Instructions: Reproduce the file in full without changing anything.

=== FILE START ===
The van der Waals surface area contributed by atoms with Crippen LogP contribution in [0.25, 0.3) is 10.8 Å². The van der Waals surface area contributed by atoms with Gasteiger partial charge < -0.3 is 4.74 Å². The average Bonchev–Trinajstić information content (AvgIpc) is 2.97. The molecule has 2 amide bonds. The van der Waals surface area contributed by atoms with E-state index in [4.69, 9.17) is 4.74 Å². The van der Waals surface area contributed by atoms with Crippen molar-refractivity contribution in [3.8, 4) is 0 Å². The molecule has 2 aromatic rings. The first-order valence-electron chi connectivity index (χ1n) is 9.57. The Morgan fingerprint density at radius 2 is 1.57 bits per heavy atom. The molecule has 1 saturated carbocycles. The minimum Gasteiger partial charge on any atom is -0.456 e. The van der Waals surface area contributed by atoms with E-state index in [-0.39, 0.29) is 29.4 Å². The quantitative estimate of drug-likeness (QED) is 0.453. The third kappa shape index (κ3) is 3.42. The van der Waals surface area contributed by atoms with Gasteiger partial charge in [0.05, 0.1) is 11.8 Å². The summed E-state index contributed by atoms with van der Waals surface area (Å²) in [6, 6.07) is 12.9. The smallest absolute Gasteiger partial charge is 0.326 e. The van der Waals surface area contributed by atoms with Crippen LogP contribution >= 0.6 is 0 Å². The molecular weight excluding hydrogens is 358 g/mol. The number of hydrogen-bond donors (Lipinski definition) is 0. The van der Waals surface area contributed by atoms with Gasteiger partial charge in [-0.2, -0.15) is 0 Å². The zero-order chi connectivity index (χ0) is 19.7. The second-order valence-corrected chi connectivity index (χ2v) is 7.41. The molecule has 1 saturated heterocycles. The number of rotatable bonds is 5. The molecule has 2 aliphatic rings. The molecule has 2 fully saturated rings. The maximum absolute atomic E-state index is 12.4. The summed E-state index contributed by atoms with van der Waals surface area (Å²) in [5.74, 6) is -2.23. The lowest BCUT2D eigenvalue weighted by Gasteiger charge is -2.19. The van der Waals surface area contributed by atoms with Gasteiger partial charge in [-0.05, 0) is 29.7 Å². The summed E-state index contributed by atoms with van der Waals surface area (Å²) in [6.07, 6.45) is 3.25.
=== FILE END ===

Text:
The van der Waals surface area contributed by atoms with Crippen LogP contribution in [0.25, 0.3) is 10.8 Å². The van der Waals surface area contributed by atoms with Gasteiger partial charge < -0.3 is 4.74 Å². The average Bonchev–Trinajstić information content (AvgIpc) is 2.97. The molecule has 2 amide bonds. The van der Waals surface area contributed by atoms with E-state index in [4.69, 9.17) is 4.74 Å². The van der Waals surface area contributed by atoms with Crippen molar-refractivity contribution in [3.8, 4) is 0 Å². The molecule has 2 aromatic rings. The first-order valence-electron chi connectivity index (χ1n) is 9.57. The Morgan fingerprint density at radius 2 is 1.57 bits per heavy atom. The molecule has 1 saturated carbocycles. The minimum Gasteiger partial charge on any atom is -0.456 e. The van der Waals surface area contributed by atoms with E-state index in [-0.39, 0.29) is 29.4 Å². The quantitative estimate of drug-likeness (QED) is 0.453. The third kappa shape index (κ3) is 3.42. The van der Waals surface area contributed by atoms with Gasteiger partial charge in [0.05, 0.1) is 11.8 Å². The summed E-state index contributed by atoms with van der Waals surface area (Å²) in [6, 6.07) is 12.9. The smallest absolute Gasteiger partial charge is 0.326 e. The van der Waals surface area contributed by atoms with Crippen LogP contribution >= 0.6 is 0 Å². The molecular weight excluding hydrogens is 358 g/mol. The number of hydrogen-bond donors (Lipinski definition) is 0. The van der Waals surface area contributed by atoms with Gasteiger partial charge in [-0.2, -0.15) is 0 Å². The zero-order chi connectivity index (χ0) is 19.7. The second-order valence-corrected chi connectivity index (χ2v) is 7.41. The molecule has 1 saturated heterocycles. The number of rotatable bonds is 5. The molecule has 2 aliphatic rings. The molecule has 2 fully saturated rings. The maximum absolute atomic E-state index is 12.4. The summed E-state index contributed by atoms with van der Waals surface area (Å²) in [5.74, 6) is -2.23. The lowest BCUT2D eigenvalue weighted by Gasteiger charge is -2.19. The van der Waals surface area contributed by atoms with Gasteiger partial charge in [-0.05, 0) is 29.7 Å². The summed E-state index contributed by atoms with van der Waals surface area (Å²) in [6.07, 6.45) is 3.25.